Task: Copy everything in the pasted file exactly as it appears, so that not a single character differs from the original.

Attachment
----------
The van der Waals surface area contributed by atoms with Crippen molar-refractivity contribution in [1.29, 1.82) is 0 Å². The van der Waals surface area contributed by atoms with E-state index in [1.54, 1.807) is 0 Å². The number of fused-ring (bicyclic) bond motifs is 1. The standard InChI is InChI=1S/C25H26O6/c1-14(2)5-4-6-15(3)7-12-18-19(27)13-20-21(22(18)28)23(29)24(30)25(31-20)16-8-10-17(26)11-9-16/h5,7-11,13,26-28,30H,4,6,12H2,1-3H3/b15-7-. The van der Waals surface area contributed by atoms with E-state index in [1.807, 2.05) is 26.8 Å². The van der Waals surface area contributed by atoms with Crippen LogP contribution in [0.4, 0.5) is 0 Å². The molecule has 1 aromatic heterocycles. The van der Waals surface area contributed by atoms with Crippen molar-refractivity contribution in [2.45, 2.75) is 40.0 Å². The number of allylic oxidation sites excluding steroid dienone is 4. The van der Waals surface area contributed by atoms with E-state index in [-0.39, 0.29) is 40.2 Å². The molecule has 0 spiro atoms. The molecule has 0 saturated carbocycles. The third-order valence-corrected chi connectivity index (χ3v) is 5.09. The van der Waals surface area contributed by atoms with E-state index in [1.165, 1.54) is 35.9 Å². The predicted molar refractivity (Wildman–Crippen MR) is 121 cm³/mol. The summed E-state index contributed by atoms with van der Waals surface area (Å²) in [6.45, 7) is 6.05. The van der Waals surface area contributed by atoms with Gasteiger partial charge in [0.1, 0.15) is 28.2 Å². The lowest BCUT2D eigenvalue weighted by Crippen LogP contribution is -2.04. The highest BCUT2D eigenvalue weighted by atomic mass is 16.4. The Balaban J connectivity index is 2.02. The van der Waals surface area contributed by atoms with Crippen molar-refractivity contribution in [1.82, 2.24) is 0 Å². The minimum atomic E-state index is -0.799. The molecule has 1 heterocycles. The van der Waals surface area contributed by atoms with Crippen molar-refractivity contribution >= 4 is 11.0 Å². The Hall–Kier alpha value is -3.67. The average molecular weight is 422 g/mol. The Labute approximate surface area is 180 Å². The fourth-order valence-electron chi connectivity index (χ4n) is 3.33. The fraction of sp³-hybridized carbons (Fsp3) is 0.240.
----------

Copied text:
The van der Waals surface area contributed by atoms with Crippen molar-refractivity contribution in [1.29, 1.82) is 0 Å². The van der Waals surface area contributed by atoms with E-state index in [1.54, 1.807) is 0 Å². The number of fused-ring (bicyclic) bond motifs is 1. The standard InChI is InChI=1S/C25H26O6/c1-14(2)5-4-6-15(3)7-12-18-19(27)13-20-21(22(18)28)23(29)24(30)25(31-20)16-8-10-17(26)11-9-16/h5,7-11,13,26-28,30H,4,6,12H2,1-3H3/b15-7-. The van der Waals surface area contributed by atoms with E-state index in [1.807, 2.05) is 26.8 Å². The van der Waals surface area contributed by atoms with Crippen LogP contribution in [0.4, 0.5) is 0 Å². The molecule has 1 aromatic heterocycles. The van der Waals surface area contributed by atoms with Crippen molar-refractivity contribution in [2.45, 2.75) is 40.0 Å². The number of allylic oxidation sites excluding steroid dienone is 4. The van der Waals surface area contributed by atoms with E-state index in [-0.39, 0.29) is 40.2 Å². The molecule has 0 spiro atoms. The molecule has 0 saturated carbocycles. The third-order valence-corrected chi connectivity index (χ3v) is 5.09. The van der Waals surface area contributed by atoms with E-state index in [1.165, 1.54) is 35.9 Å². The predicted molar refractivity (Wildman–Crippen MR) is 121 cm³/mol. The summed E-state index contributed by atoms with van der Waals surface area (Å²) in [6.45, 7) is 6.05. The van der Waals surface area contributed by atoms with Gasteiger partial charge in [0.1, 0.15) is 28.2 Å². The lowest BCUT2D eigenvalue weighted by Crippen LogP contribution is -2.04. The highest BCUT2D eigenvalue weighted by atomic mass is 16.4. The Balaban J connectivity index is 2.02. The van der Waals surface area contributed by atoms with Crippen molar-refractivity contribution in [1.82, 2.24) is 0 Å². The minimum atomic E-state index is -0.799. The molecule has 1 heterocycles. The van der Waals surface area contributed by atoms with Crippen molar-refractivity contribution >= 4 is 11.0 Å². The Hall–Kier alpha value is -3.67. The average molecular weight is 422 g/mol. The Labute approximate surface area is 180 Å². The fourth-order valence-electron chi connectivity index (χ4n) is 3.33. The fraction of sp³-hybridized carbons (Fsp3) is 0.240.